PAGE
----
The Bankruptcy Abuse and Consumer Protection Act, signed into law by President Bush last April, promises changes to Federal bankruptcy law that have been long sought by the lending industry. The bill promises sweeping changes to Federal law, and will make it much harder for the average consumer in financial trouble to have their debts wiped out by filing for bankruptcy. Recent trends suggest that those considering a bankruptcy filing should do so now, as the line to do so is already getting rather long.
The bill will make it harder for the average consumer to file under Chapter 7 of the Federal code, which allows the courts to wipe away consumer debt and give the debtor a fresh start. Filings after the October 15 deadline will be subject to a means test and those that pass a rather generous income gauge will have to file under the more strenuous Chapter 13, which requires a repayment plan and the assistance of an attorney. Indications are that with the deadline looming, bankruptcy filings are not only higher than they were last year, but they are also higher than anticipated. Nationwide, filings are 20-25% higher than last year, and some bankruptcy attorneys say that their business has nearly doubled.
Complicating matters is another law, passed in 2003, that requires credit card companies to establish a payment schedule that allows consumers to repay their debts in a “reasonable” amount of time. Since the beginning of this year, the major credit card companies have doubled their minimum payments from 2% of the balance to 4% of the balance. For the average household with $10,000 in credit card debt, this doubles the minimum monthly payment from $200 to $400, an increase that many consumers cannot afford.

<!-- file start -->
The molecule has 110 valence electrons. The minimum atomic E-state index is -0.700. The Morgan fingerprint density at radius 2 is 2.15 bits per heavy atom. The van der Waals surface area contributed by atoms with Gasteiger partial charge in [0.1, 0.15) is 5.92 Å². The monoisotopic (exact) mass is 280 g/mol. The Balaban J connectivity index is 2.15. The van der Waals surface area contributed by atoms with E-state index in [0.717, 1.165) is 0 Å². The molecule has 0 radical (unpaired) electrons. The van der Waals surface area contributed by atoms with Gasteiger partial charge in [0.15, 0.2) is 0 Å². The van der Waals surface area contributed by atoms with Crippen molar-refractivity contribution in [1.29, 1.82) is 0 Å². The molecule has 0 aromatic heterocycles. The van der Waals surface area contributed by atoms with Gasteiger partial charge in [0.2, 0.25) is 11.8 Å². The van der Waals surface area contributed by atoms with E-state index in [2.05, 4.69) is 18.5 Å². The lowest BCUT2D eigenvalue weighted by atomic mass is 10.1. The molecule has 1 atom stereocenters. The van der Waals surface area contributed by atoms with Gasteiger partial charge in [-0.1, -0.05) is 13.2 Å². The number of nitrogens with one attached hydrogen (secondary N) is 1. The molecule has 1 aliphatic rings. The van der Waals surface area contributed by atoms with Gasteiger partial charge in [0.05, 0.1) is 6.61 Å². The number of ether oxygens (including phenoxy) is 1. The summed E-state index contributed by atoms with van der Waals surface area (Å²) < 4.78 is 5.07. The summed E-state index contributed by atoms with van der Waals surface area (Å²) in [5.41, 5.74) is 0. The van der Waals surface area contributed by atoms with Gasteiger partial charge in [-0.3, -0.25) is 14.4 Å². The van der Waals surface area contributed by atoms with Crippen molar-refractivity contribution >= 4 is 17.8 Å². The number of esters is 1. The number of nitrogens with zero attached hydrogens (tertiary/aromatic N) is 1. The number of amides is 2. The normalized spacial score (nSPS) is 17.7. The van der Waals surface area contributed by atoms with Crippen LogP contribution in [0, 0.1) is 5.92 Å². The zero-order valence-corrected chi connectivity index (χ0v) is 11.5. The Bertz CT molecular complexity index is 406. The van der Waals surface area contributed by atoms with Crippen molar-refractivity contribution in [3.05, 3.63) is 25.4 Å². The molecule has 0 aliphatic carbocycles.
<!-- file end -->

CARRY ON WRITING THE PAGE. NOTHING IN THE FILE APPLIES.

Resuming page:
The dramatic increase in bankruptcy filings has overwhelmed bankruptcy attorneys, who will face the additional burden of being liable for false information filed by their clients once the new law takes effect. This additional pending liability, combined with the additional workload, has prompted many attorneys to raise their fees by an average of nearly 20% over the same time last year.
What does this mean for those with problem debt? The deadline for filing under existing law remains October 14, 2005. After that, bankruptcy filings will be more complicated and expensive. The courts and law offices are already becoming clogged with bankruptcy cases. Anyone who may be considering filing for bankruptcy to overcome his or her problem debt should do so now. Waiting even another day could be too late.
About the author
©Copyright 2005 by Retro Marketing. Charles Essmeier is the owner of Retro Marketing, a firm devoted to informational Websites, including End-Your-Debt.com, a site devoted to debt consolidation and credit counseling, and HomeEquityHelp.com, a site devoted to information regarding mortgages and home equity lending.